The Cabinet Office announces higher than expected government ICT savings totalling £5.5 billion

The Coalition government has announced that it has managed to eradicate far more wasteful spending across Whitehall than it originally envisaged. The strict approach to public sector spending has seen the government save an additional £5.5 billion for the taxpayer over the course of the last year according to Cabinet Office minister, Francis Maude. The staggering savings were driven predominantly by the Cabinet Office’s Efficiency and Reform Group (ERG) by applying strict spending controls to reduce expenditure by all government departments on IT contracts, property, marketing, temporary contracts and consultancy. The savings are in addition to the unprecedented savings of £3.75 billion on government ICT and infrastructure achieved through the ICT Procurement Strategy.

Government core objectives

The core objectives of the Procurement Strategy were to reduce waste and project failure and to stimulate economic growth, by creating a common ICT infrastructure and using ICT to enable and deliver change and strengthening governance. The government has argued since coming to power that all these changes were crucial if the UK’s ICT structure was to be cost-effective and fit for purpose in the Twenty First Century.

The Cabinet Office has claimed that the latest independently audited additional ICT and procurement savings are the equivalent this year alone to:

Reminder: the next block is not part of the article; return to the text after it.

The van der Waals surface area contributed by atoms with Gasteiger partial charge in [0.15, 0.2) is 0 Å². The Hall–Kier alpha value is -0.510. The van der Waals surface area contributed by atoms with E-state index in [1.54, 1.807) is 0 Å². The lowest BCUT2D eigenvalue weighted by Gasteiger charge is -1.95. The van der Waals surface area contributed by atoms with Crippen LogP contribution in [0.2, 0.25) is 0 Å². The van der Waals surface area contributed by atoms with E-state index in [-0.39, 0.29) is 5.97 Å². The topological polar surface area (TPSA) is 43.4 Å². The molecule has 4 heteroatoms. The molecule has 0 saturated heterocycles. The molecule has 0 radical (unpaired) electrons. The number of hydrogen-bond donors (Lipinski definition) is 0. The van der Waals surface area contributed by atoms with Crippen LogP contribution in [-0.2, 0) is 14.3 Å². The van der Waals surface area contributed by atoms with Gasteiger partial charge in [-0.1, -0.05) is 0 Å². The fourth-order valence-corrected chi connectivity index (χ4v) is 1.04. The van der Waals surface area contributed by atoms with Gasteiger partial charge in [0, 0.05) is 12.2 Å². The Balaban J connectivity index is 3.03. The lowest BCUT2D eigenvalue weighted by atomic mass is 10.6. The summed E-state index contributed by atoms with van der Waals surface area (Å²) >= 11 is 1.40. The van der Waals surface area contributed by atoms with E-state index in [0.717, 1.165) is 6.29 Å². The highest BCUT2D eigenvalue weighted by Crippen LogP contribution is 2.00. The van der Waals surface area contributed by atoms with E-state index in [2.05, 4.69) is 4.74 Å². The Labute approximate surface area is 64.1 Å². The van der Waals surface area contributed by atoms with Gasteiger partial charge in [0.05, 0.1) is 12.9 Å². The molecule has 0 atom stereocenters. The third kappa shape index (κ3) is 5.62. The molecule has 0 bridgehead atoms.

• approximately £500 per working household in Britain;
  • the salaries of around 250,000 junior nurses; or
  • the cost of around 1.6 million primary school places.

Flushed with the success of such record savings, the Cabinet Office has announced that it will continue to pursue its ICT Procurement Strategy and spending controls across all Whitehall departments in order to ensure that it delivers better value for money for taxpayers. Minister for the Cabinet Office, Francis Maude, said:

“There’s never an excuse for wasting taxpayers’ money in the way it was in the past, but given the size of the deficit this Government inherited and the on-going tough economic climate, we were determined to cut the fat from Whitehall. Because our controls on spending are working well and saving unprecedented amounts of money, I’m determined they will be a permanent feature of good governance.”

“Last year, this Government beat its own prediction and saved a staggering £5.5 billion from departmental expenditure, on top of the £3.75 billion [ICT and procurement] savings from our first year in office. The real question is: why were such savings never made before and why was so much taxpayers’ money squandered on things like unnecessary consultancy, wasteful marketing and underused property leases?”

“In 2010 we set up an Efficiency and Reform Group in the Cabinet Office to beef up government’s operational centre and to ensure that Whitehall operated in a more business-like fashion. It’s working well, but we are determined to go even further, because when it comes to spending other people’s money we must always strive to find more efficient and better ways of providing public services.”

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